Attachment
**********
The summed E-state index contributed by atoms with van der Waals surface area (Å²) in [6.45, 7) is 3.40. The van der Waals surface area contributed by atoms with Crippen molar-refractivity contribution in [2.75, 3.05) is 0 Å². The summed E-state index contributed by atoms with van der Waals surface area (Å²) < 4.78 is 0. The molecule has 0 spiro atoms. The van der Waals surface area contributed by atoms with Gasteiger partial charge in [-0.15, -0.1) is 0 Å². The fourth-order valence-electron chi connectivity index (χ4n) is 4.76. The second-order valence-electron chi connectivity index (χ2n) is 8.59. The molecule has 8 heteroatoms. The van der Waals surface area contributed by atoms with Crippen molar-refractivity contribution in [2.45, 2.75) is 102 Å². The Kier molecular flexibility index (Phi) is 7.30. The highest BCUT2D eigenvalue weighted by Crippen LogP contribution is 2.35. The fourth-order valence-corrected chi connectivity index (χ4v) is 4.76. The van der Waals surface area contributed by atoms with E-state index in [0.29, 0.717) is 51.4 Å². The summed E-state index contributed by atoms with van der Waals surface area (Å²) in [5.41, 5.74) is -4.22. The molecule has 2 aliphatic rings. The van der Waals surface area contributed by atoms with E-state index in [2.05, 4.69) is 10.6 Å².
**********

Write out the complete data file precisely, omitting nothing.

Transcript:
The summed E-state index contributed by atoms with van der Waals surface area (Å²) in [6.45, 7) is 3.40. The van der Waals surface area contributed by atoms with Crippen molar-refractivity contribution in [2.75, 3.05) is 0 Å². The summed E-state index contributed by atoms with van der Waals surface area (Å²) < 4.78 is 0. The molecule has 0 spiro atoms. The van der Waals surface area contributed by atoms with Gasteiger partial charge in [-0.15, -0.1) is 0 Å². The fourth-order valence-electron chi connectivity index (χ4n) is 4.76. The second-order valence-electron chi connectivity index (χ2n) is 8.59. The molecule has 8 heteroatoms. The van der Waals surface area contributed by atoms with Crippen molar-refractivity contribution in [2.45, 2.75) is 102 Å². The Kier molecular flexibility index (Phi) is 7.30. The highest BCUT2D eigenvalue weighted by Crippen LogP contribution is 2.35. The fourth-order valence-corrected chi connectivity index (χ4v) is 4.76. The van der Waals surface area contributed by atoms with E-state index in [0.29, 0.717) is 51.4 Å². The summed E-state index contributed by atoms with van der Waals surface area (Å²) in [5.41, 5.74) is -4.22. The molecule has 2 aliphatic rings. The van der Waals surface area contributed by atoms with E-state index in [2.05, 4.69) is 10.6 Å².